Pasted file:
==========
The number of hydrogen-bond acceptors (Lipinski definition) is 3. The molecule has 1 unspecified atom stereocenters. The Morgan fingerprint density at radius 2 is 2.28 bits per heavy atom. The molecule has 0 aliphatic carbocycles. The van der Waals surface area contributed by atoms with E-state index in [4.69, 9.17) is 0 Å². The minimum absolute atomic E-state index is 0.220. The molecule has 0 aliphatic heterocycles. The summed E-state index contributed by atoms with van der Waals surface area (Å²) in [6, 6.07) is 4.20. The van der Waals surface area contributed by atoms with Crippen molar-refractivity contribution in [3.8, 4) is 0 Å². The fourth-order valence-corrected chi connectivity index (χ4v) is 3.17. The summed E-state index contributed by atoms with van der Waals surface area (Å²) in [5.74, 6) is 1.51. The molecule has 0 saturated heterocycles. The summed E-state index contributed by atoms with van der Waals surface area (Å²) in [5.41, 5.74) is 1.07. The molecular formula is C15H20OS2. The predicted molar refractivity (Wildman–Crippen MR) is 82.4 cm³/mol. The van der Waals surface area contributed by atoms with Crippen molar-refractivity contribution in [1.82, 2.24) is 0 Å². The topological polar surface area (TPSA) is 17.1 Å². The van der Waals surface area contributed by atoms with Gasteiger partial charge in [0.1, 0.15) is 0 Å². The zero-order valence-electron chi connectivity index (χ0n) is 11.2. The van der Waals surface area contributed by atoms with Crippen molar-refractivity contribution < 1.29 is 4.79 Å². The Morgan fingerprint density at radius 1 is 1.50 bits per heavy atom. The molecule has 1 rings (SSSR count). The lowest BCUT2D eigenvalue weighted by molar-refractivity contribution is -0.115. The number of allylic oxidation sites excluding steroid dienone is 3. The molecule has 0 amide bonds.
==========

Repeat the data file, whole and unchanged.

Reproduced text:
The number of hydrogen-bond acceptors (Lipinski definition) is 3. The molecule has 1 unspecified atom stereocenters. The Morgan fingerprint density at radius 2 is 2.28 bits per heavy atom. The molecule has 0 aliphatic carbocycles. The van der Waals surface area contributed by atoms with E-state index in [4.69, 9.17) is 0 Å². The minimum absolute atomic E-state index is 0.220. The molecule has 0 aliphatic heterocycles. The summed E-state index contributed by atoms with van der Waals surface area (Å²) in [6, 6.07) is 4.20. The van der Waals surface area contributed by atoms with Crippen molar-refractivity contribution in [3.8, 4) is 0 Å². The fourth-order valence-corrected chi connectivity index (χ4v) is 3.17. The summed E-state index contributed by atoms with van der Waals surface area (Å²) in [5.74, 6) is 1.51. The molecule has 0 saturated heterocycles. The summed E-state index contributed by atoms with van der Waals surface area (Å²) in [5.41, 5.74) is 1.07. The molecular formula is C15H20OS2. The predicted molar refractivity (Wildman–Crippen MR) is 82.4 cm³/mol. The van der Waals surface area contributed by atoms with Crippen molar-refractivity contribution in [1.82, 2.24) is 0 Å². The topological polar surface area (TPSA) is 17.1 Å². The van der Waals surface area contributed by atoms with Gasteiger partial charge in [0.1, 0.15) is 0 Å². The zero-order valence-electron chi connectivity index (χ0n) is 11.2. The van der Waals surface area contributed by atoms with Crippen molar-refractivity contribution < 1.29 is 4.79 Å². The Morgan fingerprint density at radius 1 is 1.50 bits per heavy atom. The molecule has 1 rings (SSSR count). The lowest BCUT2D eigenvalue weighted by molar-refractivity contribution is -0.115. The number of allylic oxidation sites excluding steroid dienone is 3. The molecule has 0 amide bonds.